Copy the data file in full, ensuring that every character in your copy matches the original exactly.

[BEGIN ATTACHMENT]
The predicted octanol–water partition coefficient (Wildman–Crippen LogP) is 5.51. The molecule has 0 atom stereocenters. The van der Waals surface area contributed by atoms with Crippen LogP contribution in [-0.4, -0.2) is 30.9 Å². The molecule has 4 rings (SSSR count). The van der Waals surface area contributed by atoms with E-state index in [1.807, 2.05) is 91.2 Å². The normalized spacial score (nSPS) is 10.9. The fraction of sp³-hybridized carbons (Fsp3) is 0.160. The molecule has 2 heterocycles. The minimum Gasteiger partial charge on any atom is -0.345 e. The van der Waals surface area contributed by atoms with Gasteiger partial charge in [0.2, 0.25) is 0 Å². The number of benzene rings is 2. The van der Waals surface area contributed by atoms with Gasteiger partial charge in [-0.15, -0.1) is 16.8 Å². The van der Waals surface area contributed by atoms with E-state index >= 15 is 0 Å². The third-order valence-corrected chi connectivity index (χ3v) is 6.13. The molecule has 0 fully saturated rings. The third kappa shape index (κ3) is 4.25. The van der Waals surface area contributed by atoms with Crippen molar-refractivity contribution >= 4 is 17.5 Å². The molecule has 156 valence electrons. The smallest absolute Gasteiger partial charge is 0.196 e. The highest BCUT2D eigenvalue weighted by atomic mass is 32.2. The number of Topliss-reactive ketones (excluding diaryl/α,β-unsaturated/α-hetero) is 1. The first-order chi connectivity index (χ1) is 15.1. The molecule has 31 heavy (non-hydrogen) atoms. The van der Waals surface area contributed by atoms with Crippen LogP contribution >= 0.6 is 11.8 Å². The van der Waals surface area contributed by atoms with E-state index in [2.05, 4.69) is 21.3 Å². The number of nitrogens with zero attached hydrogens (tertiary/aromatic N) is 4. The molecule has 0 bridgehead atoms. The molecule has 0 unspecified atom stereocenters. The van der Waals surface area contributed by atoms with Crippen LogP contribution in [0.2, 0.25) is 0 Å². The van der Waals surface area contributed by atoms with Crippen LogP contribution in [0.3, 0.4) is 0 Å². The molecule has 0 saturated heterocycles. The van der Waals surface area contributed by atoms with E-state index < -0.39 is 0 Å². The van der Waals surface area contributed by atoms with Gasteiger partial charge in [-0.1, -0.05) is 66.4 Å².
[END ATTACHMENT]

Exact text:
The predicted octanol–water partition coefficient (Wildman–Crippen LogP) is 5.51. The molecule has 0 atom stereocenters. The van der Waals surface area contributed by atoms with Crippen LogP contribution in [-0.4, -0.2) is 30.9 Å². The molecule has 4 rings (SSSR count). The van der Waals surface area contributed by atoms with E-state index in [1.807, 2.05) is 91.2 Å². The normalized spacial score (nSPS) is 10.9. The fraction of sp³-hybridized carbons (Fsp3) is 0.160. The molecule has 2 heterocycles. The minimum Gasteiger partial charge on any atom is -0.345 e. The van der Waals surface area contributed by atoms with Gasteiger partial charge in [0.2, 0.25) is 0 Å². The number of benzene rings is 2. The van der Waals surface area contributed by atoms with Gasteiger partial charge in [-0.15, -0.1) is 16.8 Å². The van der Waals surface area contributed by atoms with E-state index >= 15 is 0 Å². The third-order valence-corrected chi connectivity index (χ3v) is 6.13. The molecule has 0 fully saturated rings. The third kappa shape index (κ3) is 4.25. The van der Waals surface area contributed by atoms with Crippen molar-refractivity contribution >= 4 is 17.5 Å². The molecule has 156 valence electrons. The smallest absolute Gasteiger partial charge is 0.196 e. The highest BCUT2D eigenvalue weighted by atomic mass is 32.2. The number of Topliss-reactive ketones (excluding diaryl/α,β-unsaturated/α-hetero) is 1. The first-order chi connectivity index (χ1) is 15.1. The molecule has 31 heavy (non-hydrogen) atoms. The van der Waals surface area contributed by atoms with Crippen LogP contribution >= 0.6 is 11.8 Å². The van der Waals surface area contributed by atoms with E-state index in [2.05, 4.69) is 21.3 Å². The number of nitrogens with zero attached hydrogens (tertiary/aromatic N) is 4. The molecule has 0 bridgehead atoms. The molecule has 0 unspecified atom stereocenters. The van der Waals surface area contributed by atoms with Crippen LogP contribution in [0.2, 0.25) is 0 Å². The van der Waals surface area contributed by atoms with Crippen LogP contribution in [0.3, 0.4) is 0 Å². The molecule has 0 saturated heterocycles. The van der Waals surface area contributed by atoms with E-state index < -0.39 is 0 Å². The van der Waals surface area contributed by atoms with Gasteiger partial charge in [-0.1, -0.05) is 66.4 Å².